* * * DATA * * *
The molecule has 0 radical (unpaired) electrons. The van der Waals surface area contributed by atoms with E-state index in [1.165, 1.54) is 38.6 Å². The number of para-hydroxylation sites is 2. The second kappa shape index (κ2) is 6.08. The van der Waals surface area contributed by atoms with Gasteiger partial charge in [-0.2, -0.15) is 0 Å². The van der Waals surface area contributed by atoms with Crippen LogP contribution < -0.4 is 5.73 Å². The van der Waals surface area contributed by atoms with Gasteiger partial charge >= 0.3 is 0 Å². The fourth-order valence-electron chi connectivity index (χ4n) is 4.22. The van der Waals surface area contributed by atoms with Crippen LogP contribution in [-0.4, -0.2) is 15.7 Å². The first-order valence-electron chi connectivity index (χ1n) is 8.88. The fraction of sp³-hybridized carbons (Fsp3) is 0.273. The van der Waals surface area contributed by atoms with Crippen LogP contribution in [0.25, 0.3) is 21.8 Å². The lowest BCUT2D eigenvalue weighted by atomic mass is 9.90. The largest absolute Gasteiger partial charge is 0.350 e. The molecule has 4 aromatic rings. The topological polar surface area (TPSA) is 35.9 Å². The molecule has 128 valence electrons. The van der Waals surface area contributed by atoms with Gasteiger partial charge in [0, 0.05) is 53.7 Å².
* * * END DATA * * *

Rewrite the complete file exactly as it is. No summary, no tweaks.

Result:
The molecule has 0 radical (unpaired) electrons. The van der Waals surface area contributed by atoms with E-state index in [1.165, 1.54) is 38.6 Å². The number of para-hydroxylation sites is 2. The second kappa shape index (κ2) is 6.08. The van der Waals surface area contributed by atoms with Gasteiger partial charge in [-0.2, -0.15) is 0 Å². The van der Waals surface area contributed by atoms with Crippen LogP contribution < -0.4 is 5.73 Å². The van der Waals surface area contributed by atoms with Gasteiger partial charge >= 0.3 is 0 Å². The fourth-order valence-electron chi connectivity index (χ4n) is 4.22. The van der Waals surface area contributed by atoms with Crippen LogP contribution in [-0.4, -0.2) is 15.7 Å². The first-order valence-electron chi connectivity index (χ1n) is 8.88. The fraction of sp³-hybridized carbons (Fsp3) is 0.273. The van der Waals surface area contributed by atoms with Crippen LogP contribution in [0.25, 0.3) is 21.8 Å². The lowest BCUT2D eigenvalue weighted by atomic mass is 9.90. The largest absolute Gasteiger partial charge is 0.350 e. The molecule has 4 aromatic rings. The topological polar surface area (TPSA) is 35.9 Å². The molecule has 128 valence electrons. The van der Waals surface area contributed by atoms with Gasteiger partial charge in [0, 0.05) is 53.7 Å².